The battle between U.S. and Chinese solar manufacturers continues to get worse according to Friday's announcement by the Department of Commerce that they were adding a very punitive anti-dumping tariff to Chinese and Taiwanese solar manufacturers. The announcement has a far-reaching impact on the industry and investors alike.
Last week's anti-dumping tariffs will be placed on top of the anti-dumping tariffs announced in June and will make it next to impossible for Chinese manufacturers to be competitive in the U.S. Here's a look at what's going on and how investors should look at it.
What tariffs will look like
The anti-dumping tariffs, like the anti-subsidy piece announced in June, depend on the manufacturer. Here's how they look right now.
- Trina Solar will pay a 26.33% anti-dumping tariff.
- Renesola and JinkoSolar will pay a 58.87% tariff.
- 42 other manufacturers will be subject to a 42.33% tariff.
- The surprise is that two Taiwan manufacturers -- Gintech and Motech -- received preliminary dumping tariffs of 27.59% and 44.18% respectively.
Keep in mind that these are on top of 26.89% anti-subsidy tariffs for Chinese manufacturers except for Suntech Power and Trina Solar, which will pay 35.21% and 18.56% respectively.
Yingli Green Energy noted that solar panels made using cells made in a third country and assembled in China using some Chinese components would receive a 47.27% tariff, about what other manufacturers would see as well.
The impact on the world's biggest manufacturers
These tariffs will have a ripple affect across the industry, including at SolarCity, which is by far the largest residential solar installer in the U.S.
SolarCity's purchases were a big driver of Trina Solar and Yingli Green Energy's growth, even into this year. Trina Solar sent 31.9% of its first quarter shipments to the U.S., up from 16.3% in the fourth quarter. After sending 20% of shipments to the U.S. in the fourth quarter, Yingli Green Energy saw that share grow to 24% in Q1 and expected 20% of shipments to come here in the second quarter.
It's likely that shipments to the U.S. will drop to nearly nothing for Trina Solar and Yingli Green Energy, and others will certainly see the same trends.
How this impacts installers
The impact won't just be felt by solar manufacturers, it'll be seen by installers in the form of higher costs. If they were buying panels from China they must have been getting the best product for the cost, meaning they'll have to pivot to new suppliers.
SolarCity is one company already doing that, agreeing to buy panels from REC Solar as well as buying panel manufacturer Silevo. The Silevo acquisition won't produce a significant amount of panels for at least two years, but the move was a nod to coming tariffs that would impact the company long-term.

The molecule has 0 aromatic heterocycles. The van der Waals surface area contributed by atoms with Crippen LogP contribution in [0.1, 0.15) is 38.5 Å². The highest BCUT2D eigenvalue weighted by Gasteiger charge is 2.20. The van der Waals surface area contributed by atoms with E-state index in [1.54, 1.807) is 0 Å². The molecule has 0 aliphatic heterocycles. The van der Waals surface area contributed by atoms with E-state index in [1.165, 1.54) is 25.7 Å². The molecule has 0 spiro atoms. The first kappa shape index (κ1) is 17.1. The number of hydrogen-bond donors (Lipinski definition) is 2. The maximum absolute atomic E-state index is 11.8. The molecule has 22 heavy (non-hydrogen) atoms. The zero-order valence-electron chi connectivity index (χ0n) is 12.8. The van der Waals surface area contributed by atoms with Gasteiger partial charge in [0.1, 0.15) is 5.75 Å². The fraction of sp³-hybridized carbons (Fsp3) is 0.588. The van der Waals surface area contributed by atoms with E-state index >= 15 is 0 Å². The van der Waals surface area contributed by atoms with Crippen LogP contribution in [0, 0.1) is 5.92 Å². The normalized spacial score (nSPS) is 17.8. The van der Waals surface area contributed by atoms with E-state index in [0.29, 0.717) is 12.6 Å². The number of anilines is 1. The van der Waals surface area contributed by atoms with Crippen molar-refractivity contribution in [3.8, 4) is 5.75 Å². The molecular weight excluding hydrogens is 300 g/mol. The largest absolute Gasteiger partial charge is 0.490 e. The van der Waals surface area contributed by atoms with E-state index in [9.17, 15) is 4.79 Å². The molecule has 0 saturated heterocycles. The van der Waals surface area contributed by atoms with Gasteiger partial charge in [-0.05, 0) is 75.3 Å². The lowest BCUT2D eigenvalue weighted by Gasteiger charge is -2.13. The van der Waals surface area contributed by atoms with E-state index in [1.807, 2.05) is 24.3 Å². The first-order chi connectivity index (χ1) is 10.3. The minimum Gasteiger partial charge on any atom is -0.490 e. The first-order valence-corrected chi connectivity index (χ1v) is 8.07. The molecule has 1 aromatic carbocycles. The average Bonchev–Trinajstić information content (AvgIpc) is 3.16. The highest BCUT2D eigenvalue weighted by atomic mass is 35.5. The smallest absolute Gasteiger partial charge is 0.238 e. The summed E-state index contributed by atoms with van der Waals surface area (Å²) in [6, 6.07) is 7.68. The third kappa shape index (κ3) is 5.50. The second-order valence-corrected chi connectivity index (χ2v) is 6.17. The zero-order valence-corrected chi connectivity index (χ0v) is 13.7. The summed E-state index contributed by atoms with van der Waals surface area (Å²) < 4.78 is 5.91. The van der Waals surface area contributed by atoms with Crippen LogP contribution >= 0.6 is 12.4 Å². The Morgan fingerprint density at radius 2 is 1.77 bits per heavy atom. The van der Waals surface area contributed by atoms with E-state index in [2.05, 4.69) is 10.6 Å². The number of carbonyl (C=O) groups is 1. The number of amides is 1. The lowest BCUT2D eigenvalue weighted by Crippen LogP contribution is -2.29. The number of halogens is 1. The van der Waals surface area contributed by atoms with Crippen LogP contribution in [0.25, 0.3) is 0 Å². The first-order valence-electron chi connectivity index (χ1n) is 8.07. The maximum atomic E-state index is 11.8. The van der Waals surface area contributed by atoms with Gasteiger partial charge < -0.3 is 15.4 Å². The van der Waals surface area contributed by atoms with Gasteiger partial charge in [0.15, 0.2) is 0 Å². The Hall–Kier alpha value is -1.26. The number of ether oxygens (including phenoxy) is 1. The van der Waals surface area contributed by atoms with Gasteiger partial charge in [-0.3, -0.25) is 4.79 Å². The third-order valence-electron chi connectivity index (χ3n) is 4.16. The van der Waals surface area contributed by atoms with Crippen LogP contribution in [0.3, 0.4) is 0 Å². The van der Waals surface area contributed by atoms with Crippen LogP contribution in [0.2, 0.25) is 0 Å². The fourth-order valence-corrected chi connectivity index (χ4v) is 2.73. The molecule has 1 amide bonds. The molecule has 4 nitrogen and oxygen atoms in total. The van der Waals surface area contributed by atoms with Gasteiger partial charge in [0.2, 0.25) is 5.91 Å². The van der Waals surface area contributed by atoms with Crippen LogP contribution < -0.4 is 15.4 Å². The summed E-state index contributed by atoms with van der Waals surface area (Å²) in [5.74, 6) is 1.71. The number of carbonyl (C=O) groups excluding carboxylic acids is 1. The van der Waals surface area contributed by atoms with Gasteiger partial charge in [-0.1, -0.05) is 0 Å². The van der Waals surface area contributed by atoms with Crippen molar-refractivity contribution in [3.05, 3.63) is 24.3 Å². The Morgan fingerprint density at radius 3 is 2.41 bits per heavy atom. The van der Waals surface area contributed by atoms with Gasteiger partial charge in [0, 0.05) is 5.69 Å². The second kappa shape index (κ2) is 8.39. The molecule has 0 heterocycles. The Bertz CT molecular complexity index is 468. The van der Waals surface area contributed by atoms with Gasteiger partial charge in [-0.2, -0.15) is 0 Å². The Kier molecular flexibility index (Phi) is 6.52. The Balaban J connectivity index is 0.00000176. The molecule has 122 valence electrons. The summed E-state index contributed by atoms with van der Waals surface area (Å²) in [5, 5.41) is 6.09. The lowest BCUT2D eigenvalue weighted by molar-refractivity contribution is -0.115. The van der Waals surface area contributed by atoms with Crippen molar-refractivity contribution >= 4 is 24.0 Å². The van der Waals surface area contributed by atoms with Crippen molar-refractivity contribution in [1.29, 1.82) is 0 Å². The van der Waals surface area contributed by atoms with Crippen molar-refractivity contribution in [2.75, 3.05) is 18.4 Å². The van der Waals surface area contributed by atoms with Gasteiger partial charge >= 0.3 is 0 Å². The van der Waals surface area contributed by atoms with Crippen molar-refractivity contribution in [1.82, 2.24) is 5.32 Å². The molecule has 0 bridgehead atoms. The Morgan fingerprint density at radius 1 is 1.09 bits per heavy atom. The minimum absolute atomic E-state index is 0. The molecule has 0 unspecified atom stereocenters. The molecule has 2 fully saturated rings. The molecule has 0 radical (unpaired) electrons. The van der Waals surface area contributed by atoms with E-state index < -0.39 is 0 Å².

What should be noted is that SunPower, which is the second largest residential solar installer in the U.S., won't be affected because it makes its own panels. Incrementally, the tariffs are an advantage for SunPower, but with residential costs higher on a per watt basis than larger systems, residential installers will only see a small impact in the pivot to higher cost suppliers.
Who tariffs help
The big impact of these tariffs will be felt on the commercial and utility scale. These projects are much lower cost overall and therefore much more price sensitive than the residential solar market.
While residential solar gets all of the publicity, it's actually commercial and utility solar that account for most of the installations -- and by a wide margin. According to GTM Research, 4,751 MW of solar were installed last year and just 792 MW, or 17%, was residential. Commercial projects were 1,112 MW. and 2,847 MW, or 60%, was utility scale.
So the bigger impact will be felt by SunPower and First Solar, which are two of the biggest utility scale solar builders in the country. They were already two of the lowest cost builders on a per kilowatt hour, or kW-hr, basis, but this will only help widen their margin over competitors and may even allow them to buy projects from other installers for cheap.
The bottom line is that U.S. based companies that make their own panels will benefit from Chinese solar tariffs. Long-term, they're lower risk for investors because they are manufacturers and have downstream projects, so they're not reliant on fickle market or political moves.
If you're thinking about jumping into solar, SunPower and First Solar should be on the top of your list. The escalation in the solar trade war is just the latest reason why.
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